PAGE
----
“Neon stirs these nostalgic memories in us,” he said. “You look at Route 66 and the classic neon that’s still there. It harkens back to a simpler time in our history and just reminds you of burgers, fries, drive-ins, roller-skating rinks.”

The Boveys also admire the artistry behind neon. They hope eventually to open a shop for making neon together.

Bending glass into shapes for the neon involves an open flame, rolling the glass back and forth. It turns into a spaghetti-like consistency to bend, Chris Bovey said. Getting it into a shape must happen fast, before it hardens.

Contained in glass tubes, there are two types of gases for signs – argon and neon, Chris Bovey said. Heat removes any impurities and then, with functional neon, “you hook it up to a transformer and it comes alive. The gas gets excited by the electricity and lights up.”

Near the chef sign, Chris Bovey leaned into a buzz and hum, then a flasher unit’s click-click-click.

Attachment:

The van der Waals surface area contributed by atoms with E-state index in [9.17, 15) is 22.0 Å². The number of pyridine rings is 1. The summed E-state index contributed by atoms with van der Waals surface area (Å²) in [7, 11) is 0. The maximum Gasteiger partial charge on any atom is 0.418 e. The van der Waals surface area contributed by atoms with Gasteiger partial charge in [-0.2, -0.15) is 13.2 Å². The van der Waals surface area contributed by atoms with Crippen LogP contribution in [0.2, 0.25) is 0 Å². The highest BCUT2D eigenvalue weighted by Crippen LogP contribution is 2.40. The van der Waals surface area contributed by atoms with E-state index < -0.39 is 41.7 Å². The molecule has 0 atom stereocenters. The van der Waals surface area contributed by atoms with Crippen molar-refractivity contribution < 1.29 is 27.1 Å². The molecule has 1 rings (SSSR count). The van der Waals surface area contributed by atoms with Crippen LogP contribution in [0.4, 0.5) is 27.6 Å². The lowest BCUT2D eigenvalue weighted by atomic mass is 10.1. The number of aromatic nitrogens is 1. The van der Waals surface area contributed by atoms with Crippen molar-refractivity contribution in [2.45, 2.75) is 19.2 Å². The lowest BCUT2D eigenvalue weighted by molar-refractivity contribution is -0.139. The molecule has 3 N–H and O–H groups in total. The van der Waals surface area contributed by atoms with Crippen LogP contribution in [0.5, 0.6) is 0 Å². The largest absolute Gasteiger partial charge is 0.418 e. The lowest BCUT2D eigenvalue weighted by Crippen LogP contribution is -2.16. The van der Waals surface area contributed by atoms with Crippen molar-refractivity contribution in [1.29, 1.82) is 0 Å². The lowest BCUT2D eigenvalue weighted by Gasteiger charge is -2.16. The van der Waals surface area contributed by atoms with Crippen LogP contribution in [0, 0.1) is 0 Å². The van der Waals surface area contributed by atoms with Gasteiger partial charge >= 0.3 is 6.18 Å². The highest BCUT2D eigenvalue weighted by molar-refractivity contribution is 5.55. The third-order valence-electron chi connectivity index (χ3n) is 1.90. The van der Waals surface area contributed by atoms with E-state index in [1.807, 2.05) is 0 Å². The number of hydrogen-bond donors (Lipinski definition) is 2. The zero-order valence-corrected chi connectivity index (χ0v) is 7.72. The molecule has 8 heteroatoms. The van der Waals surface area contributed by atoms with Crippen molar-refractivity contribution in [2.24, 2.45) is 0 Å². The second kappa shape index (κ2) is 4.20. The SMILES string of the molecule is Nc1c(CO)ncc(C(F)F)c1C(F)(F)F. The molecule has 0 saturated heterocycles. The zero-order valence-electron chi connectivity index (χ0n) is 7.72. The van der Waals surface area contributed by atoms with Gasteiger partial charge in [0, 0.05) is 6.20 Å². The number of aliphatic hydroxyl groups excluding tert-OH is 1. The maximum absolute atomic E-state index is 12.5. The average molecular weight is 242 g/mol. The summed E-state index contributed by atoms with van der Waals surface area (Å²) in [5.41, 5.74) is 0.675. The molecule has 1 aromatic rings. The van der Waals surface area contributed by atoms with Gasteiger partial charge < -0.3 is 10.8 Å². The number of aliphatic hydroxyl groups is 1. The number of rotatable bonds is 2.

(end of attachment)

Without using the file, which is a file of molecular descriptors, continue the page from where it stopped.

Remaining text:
“There is something almost tactile about it,” he said

With some tools, Chris Bovey has taught himself enough to wire and tinker in fixing some of their signs, or in creating new magic. For the lights of Luigi’s, once atop the longtime downtown Italian restaurant, he recently figured out the use of a speller unit. Now, one letter after another flashes on sequentially to spell out the name.

Other displays include Cyrus O’Leary’s, Rocky Rococo, Geno’s Pub, the Blackbird and Bud’s Big Burgers Drive In from St. Maries, Idaho. Chris Bovey bought a shipping container to hang some. The Steam Plant eatery still operates, but Bovey said he was offered a neon logo from there.